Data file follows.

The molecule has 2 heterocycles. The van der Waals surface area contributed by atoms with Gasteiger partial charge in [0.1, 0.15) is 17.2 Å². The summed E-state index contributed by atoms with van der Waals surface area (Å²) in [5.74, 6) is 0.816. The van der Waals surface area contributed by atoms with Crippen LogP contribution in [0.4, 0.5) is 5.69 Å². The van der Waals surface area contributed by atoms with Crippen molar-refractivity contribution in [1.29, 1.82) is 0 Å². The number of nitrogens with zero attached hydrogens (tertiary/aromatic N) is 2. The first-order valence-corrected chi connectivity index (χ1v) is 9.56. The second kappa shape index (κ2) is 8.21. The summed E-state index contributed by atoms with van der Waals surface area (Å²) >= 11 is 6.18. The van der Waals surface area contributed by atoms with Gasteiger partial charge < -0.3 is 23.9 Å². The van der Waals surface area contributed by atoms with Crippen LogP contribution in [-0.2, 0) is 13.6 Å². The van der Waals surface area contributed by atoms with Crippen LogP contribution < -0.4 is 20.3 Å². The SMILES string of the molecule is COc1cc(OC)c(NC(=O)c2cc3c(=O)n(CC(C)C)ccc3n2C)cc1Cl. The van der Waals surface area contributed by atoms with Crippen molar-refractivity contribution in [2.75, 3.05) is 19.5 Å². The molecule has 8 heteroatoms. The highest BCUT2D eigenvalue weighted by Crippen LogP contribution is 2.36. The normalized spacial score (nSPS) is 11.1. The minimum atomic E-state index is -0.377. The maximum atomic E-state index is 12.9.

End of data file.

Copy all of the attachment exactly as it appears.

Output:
The molecule has 2 heterocycles. The van der Waals surface area contributed by atoms with Gasteiger partial charge in [0.1, 0.15) is 17.2 Å². The summed E-state index contributed by atoms with van der Waals surface area (Å²) in [5.74, 6) is 0.816. The van der Waals surface area contributed by atoms with Crippen LogP contribution in [0.4, 0.5) is 5.69 Å². The van der Waals surface area contributed by atoms with Crippen molar-refractivity contribution in [1.29, 1.82) is 0 Å². The number of nitrogens with zero attached hydrogens (tertiary/aromatic N) is 2. The first-order valence-corrected chi connectivity index (χ1v) is 9.56. The second kappa shape index (κ2) is 8.21. The summed E-state index contributed by atoms with van der Waals surface area (Å²) >= 11 is 6.18. The van der Waals surface area contributed by atoms with Gasteiger partial charge < -0.3 is 23.9 Å². The van der Waals surface area contributed by atoms with Crippen LogP contribution in [-0.2, 0) is 13.6 Å². The van der Waals surface area contributed by atoms with Crippen LogP contribution < -0.4 is 20.3 Å². The SMILES string of the molecule is COc1cc(OC)c(NC(=O)c2cc3c(=O)n(CC(C)C)ccc3n2C)cc1Cl. The van der Waals surface area contributed by atoms with Crippen molar-refractivity contribution in [2.75, 3.05) is 19.5 Å². The molecule has 8 heteroatoms. The highest BCUT2D eigenvalue weighted by Crippen LogP contribution is 2.36. The normalized spacial score (nSPS) is 11.1. The minimum atomic E-state index is -0.377. The maximum atomic E-state index is 12.9.